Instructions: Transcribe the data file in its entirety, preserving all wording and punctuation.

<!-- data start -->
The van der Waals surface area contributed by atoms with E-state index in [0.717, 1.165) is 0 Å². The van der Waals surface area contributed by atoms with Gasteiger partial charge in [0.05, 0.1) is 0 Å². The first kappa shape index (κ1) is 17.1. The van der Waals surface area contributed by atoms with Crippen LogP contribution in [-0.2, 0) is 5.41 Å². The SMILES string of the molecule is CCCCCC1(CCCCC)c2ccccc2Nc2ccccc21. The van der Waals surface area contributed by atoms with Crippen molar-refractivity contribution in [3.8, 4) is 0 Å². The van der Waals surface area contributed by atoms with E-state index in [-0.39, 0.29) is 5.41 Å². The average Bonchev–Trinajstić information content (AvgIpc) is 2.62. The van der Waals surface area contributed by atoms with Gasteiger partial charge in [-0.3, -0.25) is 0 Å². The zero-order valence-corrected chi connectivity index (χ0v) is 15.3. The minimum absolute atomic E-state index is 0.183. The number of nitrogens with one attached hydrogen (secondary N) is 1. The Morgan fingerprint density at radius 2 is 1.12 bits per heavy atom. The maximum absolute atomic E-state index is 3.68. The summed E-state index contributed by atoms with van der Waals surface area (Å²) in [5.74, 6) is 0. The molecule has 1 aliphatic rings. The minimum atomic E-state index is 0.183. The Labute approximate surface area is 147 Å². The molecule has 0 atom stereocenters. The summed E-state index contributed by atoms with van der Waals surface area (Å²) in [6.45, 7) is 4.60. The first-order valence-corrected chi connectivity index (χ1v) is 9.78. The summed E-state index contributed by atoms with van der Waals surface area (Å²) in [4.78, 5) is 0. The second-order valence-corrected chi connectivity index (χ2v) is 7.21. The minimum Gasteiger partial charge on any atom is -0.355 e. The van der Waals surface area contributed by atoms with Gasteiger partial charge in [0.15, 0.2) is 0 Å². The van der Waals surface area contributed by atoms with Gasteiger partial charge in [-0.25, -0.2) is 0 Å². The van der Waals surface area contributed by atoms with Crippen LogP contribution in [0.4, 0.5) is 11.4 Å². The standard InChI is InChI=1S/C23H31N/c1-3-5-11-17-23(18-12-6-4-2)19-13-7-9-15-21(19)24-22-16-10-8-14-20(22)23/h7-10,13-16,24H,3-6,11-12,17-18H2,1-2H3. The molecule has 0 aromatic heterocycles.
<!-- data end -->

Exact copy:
The van der Waals surface area contributed by atoms with E-state index in [0.717, 1.165) is 0 Å². The van der Waals surface area contributed by atoms with Gasteiger partial charge in [0.05, 0.1) is 0 Å². The first kappa shape index (κ1) is 17.1. The van der Waals surface area contributed by atoms with Crippen LogP contribution in [-0.2, 0) is 5.41 Å². The SMILES string of the molecule is CCCCCC1(CCCCC)c2ccccc2Nc2ccccc21. The van der Waals surface area contributed by atoms with Crippen molar-refractivity contribution in [3.8, 4) is 0 Å². The van der Waals surface area contributed by atoms with E-state index in [-0.39, 0.29) is 5.41 Å². The average Bonchev–Trinajstić information content (AvgIpc) is 2.62. The van der Waals surface area contributed by atoms with Gasteiger partial charge in [-0.3, -0.25) is 0 Å². The zero-order valence-corrected chi connectivity index (χ0v) is 15.3. The minimum absolute atomic E-state index is 0.183. The number of nitrogens with one attached hydrogen (secondary N) is 1. The Morgan fingerprint density at radius 2 is 1.12 bits per heavy atom. The maximum absolute atomic E-state index is 3.68. The summed E-state index contributed by atoms with van der Waals surface area (Å²) in [5.74, 6) is 0. The molecule has 1 aliphatic rings. The minimum atomic E-state index is 0.183. The Labute approximate surface area is 147 Å². The molecule has 0 atom stereocenters. The summed E-state index contributed by atoms with van der Waals surface area (Å²) in [6.45, 7) is 4.60. The first-order valence-corrected chi connectivity index (χ1v) is 9.78. The summed E-state index contributed by atoms with van der Waals surface area (Å²) in [4.78, 5) is 0. The second-order valence-corrected chi connectivity index (χ2v) is 7.21. The minimum Gasteiger partial charge on any atom is -0.355 e. The van der Waals surface area contributed by atoms with Gasteiger partial charge in [0.15, 0.2) is 0 Å². The van der Waals surface area contributed by atoms with Gasteiger partial charge in [-0.25, -0.2) is 0 Å². The van der Waals surface area contributed by atoms with Crippen LogP contribution in [0.4, 0.5) is 11.4 Å². The standard InChI is InChI=1S/C23H31N/c1-3-5-11-17-23(18-12-6-4-2)19-13-7-9-15-21(19)24-22-16-10-8-14-20(22)23/h7-10,13-16,24H,3-6,11-12,17-18H2,1-2H3. The molecule has 0 aromatic heterocycles.